The Israelites have finally arrived to the Promised Land.  The manna has ended, they are eating from the produce of the land, and they are celebrating Passover.  The feast of Passover recalls the last plague visited on Egypt, the plague that resulted in the Israelites escape.  A terrible illness killed the first born of the Egyptians, but the angel of death “passed over” the homes of the Israelites.  This story is not just about the end of an era but God’s faithfulness to God’s promises  (Workbook for Lectors, p. 84). How does this reading prepare us for the Gospel?

The road to joy winds through some pretty unlikely places. Here in this reading, the Hebrews stop to celebrate Passover. But if you go to the beginning of the chapter you will see that “the reproach of Egypt” that has been removed is the reinstating of circumcision. It seems that such a practice has been stopped during the 40 years in the desert. This ‘rite’ might have made them too vulnerable to attack during this traveling time – but now as they ready to enter the Promised Land Joshua insists that all the males obey this sign of the  covenant. Perhaps the extra wine of celebration would help ease the pain of such a rite! (From “Exploring the Sunday Readings”, March 2010)

 

Manna is considered a type of Eucharist.  This reading tells us that the manna ceased when the 1st Passover was celebrated in the Promised Land.  So too, the Eucharist will cease when it finds its fulfillment in the messianic banquet of the kingdom of God  (liurgy.slu.edu, March 14, 2010).

 

2nd Reading: 2 Corinthians 5: 17-21

It was the tax collectors and sinners that drew near to Jesus.   Think about how hard that might have been for them to draw near.  Especially with the Pharisees right there, judging them.  What would you do?

 

We are called to be “ambassadors for Christ”. What do you make of this?

How can we be the righteousness of God?   The word ambassador in Greek is presbeutes. It was a person that was directly commissioned by a king or ruler.  Paul is using it here to help us understand that we are commissioned to bring God’s terms of mercy and love to sinners so that they can be welcomed into the family of God. (Preaching Resources, March 2004)

 

Paul’s comments fit so well with the Gospel story. As new creations in Christ we are to offer to others the same love and forgiveness that has been offered to us. Selfishness and self-righteous attitudes do not lead to joy, to celebration. Such a lonely road leads to isolation and misery.  (From “Exploring the Sunday Readings”, March 2010)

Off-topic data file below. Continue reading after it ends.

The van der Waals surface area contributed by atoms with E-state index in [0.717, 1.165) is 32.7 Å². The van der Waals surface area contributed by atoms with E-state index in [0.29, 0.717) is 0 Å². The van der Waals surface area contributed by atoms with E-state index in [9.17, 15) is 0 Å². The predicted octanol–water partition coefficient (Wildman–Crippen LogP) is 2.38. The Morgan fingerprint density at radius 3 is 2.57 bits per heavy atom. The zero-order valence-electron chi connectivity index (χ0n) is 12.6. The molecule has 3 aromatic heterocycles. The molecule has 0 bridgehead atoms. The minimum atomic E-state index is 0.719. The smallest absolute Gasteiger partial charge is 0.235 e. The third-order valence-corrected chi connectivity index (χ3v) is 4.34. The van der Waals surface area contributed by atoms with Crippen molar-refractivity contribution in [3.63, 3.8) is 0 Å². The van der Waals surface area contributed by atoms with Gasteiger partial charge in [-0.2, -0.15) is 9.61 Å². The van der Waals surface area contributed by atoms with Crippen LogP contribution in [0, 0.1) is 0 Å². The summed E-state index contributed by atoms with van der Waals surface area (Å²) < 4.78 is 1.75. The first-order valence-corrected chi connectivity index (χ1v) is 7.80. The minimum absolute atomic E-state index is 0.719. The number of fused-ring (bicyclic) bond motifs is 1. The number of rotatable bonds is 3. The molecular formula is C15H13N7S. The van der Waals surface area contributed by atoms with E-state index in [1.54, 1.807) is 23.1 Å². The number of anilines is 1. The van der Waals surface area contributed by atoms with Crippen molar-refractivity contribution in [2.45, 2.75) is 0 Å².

But being a new creation is not an assured possession!  It is something that must constantly be worked at.  To renew that status is the work of the apostolic ministry – the “ministry of reconciliation,” as Paul calls it  (liturgy.slu.edu, March 14, 2010)

 

The Gospel — Luke 15: 1-3, 11-32

This is one of Jesus’ most powerful and best known parables.  With which character do you identify?

 

From Living Liturgy, 2004:

This parable reveals the dying and rising of the paschal mystery at work. The prodigal son is brought to repentance because he is in dire need; he is “dying from hunger.” There is nothing he does to deserve the father’s response except return. Yet, his decision to repent (turn from death) is met with warm, welcoming love and feasting – at least from the father. For all of us, the invitation to repent is always there – to turn from dying-ways to new life and feasting. What can bring us – and the elder son – to the feasting?

 

Notice also, that sin is ‘going away to a distant land’ – it is about losing who and where we are called to be. Repentance is about ‘coming back to our senses.’ Sin is an alienation from ourselves, like the son who no longer deserves to be called his father’s son.  Sin affects our relationships – with the father – and with others (the elder son). In the father, we find a love that bridges the gap.

 

From John Pilch, “Historical Cultural Context”, http://liturgy.slu.edu :

In this culture fathers were greatly discouraged from distributing inheritance before their death. The younger son acts very shamefully by effectively wishing his father dead. The elder son is no better. He makes no effort to reconcile his father and brother as the culture demanded. When he ‘comes back to himself’ and repents, the younger son is willing to become a servant and take the rejection and physical abuse that the village will heap on him for his shameful behavior. In this, he does show some measure of honor. But then, the father acts totally out of cultural character. He runs (very inappropriate for an elder).  He publicly forgives the son by kissing him, giving him the best robe (which certainly would be the father’s), putting a ring on his finger (a sign of trust), and sandals on his feet (a sign of a free man not a slave). Killing the fatted calf means that the whole village will be invited to come and accept this son and celebrate. (This size calf could feed 100 people.) And then, what does the elder son do? Instead of honoring his father’s wishes, he publicly insults and humiliates his father. Yet, the father also goes out to him (another shameful thing for the father to do). The parable ends here with the father pleading with his son . . .what did the elder son do? What would you do?

 

The father – God – doesn’t act the way we think he’s going to act.  We can never put God in a box!  There is nothing we can do that would get God to stop loving us!